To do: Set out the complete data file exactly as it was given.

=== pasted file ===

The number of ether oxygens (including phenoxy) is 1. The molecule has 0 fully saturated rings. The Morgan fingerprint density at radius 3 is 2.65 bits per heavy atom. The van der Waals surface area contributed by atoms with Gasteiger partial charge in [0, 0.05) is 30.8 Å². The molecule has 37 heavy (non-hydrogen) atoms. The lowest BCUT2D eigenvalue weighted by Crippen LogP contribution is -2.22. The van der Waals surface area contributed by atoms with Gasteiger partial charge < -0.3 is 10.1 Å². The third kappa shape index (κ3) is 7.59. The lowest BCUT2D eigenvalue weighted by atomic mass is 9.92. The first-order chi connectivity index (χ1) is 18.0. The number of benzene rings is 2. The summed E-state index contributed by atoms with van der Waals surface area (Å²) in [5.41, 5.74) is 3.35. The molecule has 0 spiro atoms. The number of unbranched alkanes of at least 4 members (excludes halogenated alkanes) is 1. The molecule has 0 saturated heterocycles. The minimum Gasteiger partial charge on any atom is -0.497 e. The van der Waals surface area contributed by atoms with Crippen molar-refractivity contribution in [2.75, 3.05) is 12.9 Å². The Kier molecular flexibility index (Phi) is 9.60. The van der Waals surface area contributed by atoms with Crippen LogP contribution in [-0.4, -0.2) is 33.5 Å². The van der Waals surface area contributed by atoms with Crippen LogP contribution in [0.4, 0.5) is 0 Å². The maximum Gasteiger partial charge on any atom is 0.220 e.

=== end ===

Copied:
The number of ether oxygens (including phenoxy) is 1. The molecule has 0 fully saturated rings. The Morgan fingerprint density at radius 3 is 2.65 bits per heavy atom. The van der Waals surface area contributed by atoms with Gasteiger partial charge in [0, 0.05) is 30.8 Å². The molecule has 37 heavy (non-hydrogen) atoms. The lowest BCUT2D eigenvalue weighted by Crippen LogP contribution is -2.22. The van der Waals surface area contributed by atoms with Gasteiger partial charge < -0.3 is 10.1 Å². The third kappa shape index (κ3) is 7.59. The lowest BCUT2D eigenvalue weighted by atomic mass is 9.92. The first-order chi connectivity index (χ1) is 18.0. The number of benzene rings is 2. The summed E-state index contributed by atoms with van der Waals surface area (Å²) in [5.41, 5.74) is 3.35. The molecule has 0 spiro atoms. The number of unbranched alkanes of at least 4 members (excludes halogenated alkanes) is 1. The molecule has 0 saturated heterocycles. The minimum Gasteiger partial charge on any atom is -0.497 e. The van der Waals surface area contributed by atoms with Crippen molar-refractivity contribution in [2.75, 3.05) is 12.9 Å². The Kier molecular flexibility index (Phi) is 9.60. The van der Waals surface area contributed by atoms with Crippen LogP contribution in [-0.4, -0.2) is 33.5 Å². The van der Waals surface area contributed by atoms with Crippen LogP contribution in [0.4, 0.5) is 0 Å². The maximum Gasteiger partial charge on any atom is 0.220 e.